Gordon public health orders COVID-19

Wyoming will again extend public health orders to contain the coronavirus amid a resurgence of the illness, Gov. Mark Gordon announced Thursday.

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Wyoming's current public health orders aimed at tamping down the spread of COVID-19 have been extended through Sept. 15 with no changes. 

The extension comes as the state sees an uptick in cases. During the past 14 days, Wyoming has averaged 35 lab-confirmed cases of COVID-19 per day. That's an increase compared to an average of 27 cases per day from July 30 to Aug. 12, according to a news release from Gov. Mark Gordon. 

The number of new cases and new hospitalizations continue to be rated as “concerning” on Wyoming’s COVID-19 dashboard.

"We have 18 hospitalizations reported by our hospitals today, a number that has ranged from 15 to 20 over the last week," Gordon said during a Wednesday press conference. "What I worry about as you look at that graph is that you see it is ticking back up again. That is a cause for concern."

Gordon stressed that the state needs to make sure there is room in hospitals to treat all kinds of patients, from car accidents to hernias, not just COVID-19. 

The current orders will continue to allow outdoor gatherings of no more than 50% of venue capacity, with a maximum of 1,000 people as long as social distancing and increased sanitization are in place. Indoor gatherings in a confined space remain limited to 50 persons without restrictions and 250 if social distancing and sanitization are incorporated.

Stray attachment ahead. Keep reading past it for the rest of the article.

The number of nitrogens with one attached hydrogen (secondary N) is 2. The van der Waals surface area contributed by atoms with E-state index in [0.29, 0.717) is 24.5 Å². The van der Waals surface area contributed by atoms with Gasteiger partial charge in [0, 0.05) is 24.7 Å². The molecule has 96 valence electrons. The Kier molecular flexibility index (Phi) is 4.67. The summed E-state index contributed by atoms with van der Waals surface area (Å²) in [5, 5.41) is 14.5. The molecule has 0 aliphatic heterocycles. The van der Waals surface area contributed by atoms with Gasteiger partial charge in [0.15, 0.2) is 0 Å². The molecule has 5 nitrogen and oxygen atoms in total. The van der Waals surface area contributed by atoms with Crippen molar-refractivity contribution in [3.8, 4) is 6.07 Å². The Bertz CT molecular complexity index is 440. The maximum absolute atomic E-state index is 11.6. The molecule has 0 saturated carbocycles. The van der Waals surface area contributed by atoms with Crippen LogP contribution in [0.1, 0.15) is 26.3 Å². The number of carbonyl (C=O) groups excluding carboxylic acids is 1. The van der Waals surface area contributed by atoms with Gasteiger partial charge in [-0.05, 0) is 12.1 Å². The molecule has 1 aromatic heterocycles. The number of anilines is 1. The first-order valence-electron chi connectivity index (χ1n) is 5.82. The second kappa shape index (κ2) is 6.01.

The public health restrictions that apply to restaurants, bars, gyms, performance spaces and personal care services also remain unchanged, as does a requirement that students in schools wear face coverings in situations where 6 feet of separation cannot be maintained, the news release said. Specific exemptions are listed in the orders.

The Wyoming Department of Health and governor continue to strongly recommend the use of face coverings in public settings where it is not possible or reasonable to stay physically apart.

The updated orders are attached and can be found online.


Teton County Reporter

Previously the Scene editor, Billy Arnold made the switch to the county beat where he's interested in exploring Teton County as a model for the rest of the West. When he can, he still writes about art, music and whatever else suits his fancy.

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